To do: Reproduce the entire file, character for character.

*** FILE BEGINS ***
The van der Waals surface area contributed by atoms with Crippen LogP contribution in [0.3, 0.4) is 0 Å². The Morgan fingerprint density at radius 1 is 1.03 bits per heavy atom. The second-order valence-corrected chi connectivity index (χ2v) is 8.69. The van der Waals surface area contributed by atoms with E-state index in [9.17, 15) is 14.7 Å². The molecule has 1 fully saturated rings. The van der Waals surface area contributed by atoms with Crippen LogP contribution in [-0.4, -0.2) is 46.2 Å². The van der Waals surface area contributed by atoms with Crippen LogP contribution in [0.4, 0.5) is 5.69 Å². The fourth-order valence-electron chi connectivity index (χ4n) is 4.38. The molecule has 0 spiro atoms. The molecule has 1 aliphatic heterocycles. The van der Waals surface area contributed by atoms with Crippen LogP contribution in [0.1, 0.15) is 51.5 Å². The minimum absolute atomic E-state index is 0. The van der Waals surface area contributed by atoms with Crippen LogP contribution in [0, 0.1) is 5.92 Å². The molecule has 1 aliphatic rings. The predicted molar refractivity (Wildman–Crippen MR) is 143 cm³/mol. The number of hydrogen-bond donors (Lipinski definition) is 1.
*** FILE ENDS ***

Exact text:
The van der Waals surface area contributed by atoms with Crippen LogP contribution in [0.3, 0.4) is 0 Å². The Morgan fingerprint density at radius 1 is 1.03 bits per heavy atom. The second-order valence-corrected chi connectivity index (χ2v) is 8.69. The van der Waals surface area contributed by atoms with E-state index in [9.17, 15) is 14.7 Å². The molecule has 1 fully saturated rings. The van der Waals surface area contributed by atoms with Crippen LogP contribution in [-0.4, -0.2) is 46.2 Å². The van der Waals surface area contributed by atoms with Crippen LogP contribution in [0.4, 0.5) is 5.69 Å². The fourth-order valence-electron chi connectivity index (χ4n) is 4.38. The molecule has 0 spiro atoms. The molecule has 1 aliphatic heterocycles. The van der Waals surface area contributed by atoms with Crippen LogP contribution in [0.1, 0.15) is 51.5 Å². The minimum absolute atomic E-state index is 0. The van der Waals surface area contributed by atoms with Crippen LogP contribution in [0, 0.1) is 5.92 Å². The molecule has 1 aliphatic rings. The predicted molar refractivity (Wildman–Crippen MR) is 143 cm³/mol. The number of hydrogen-bond donors (Lipinski definition) is 1.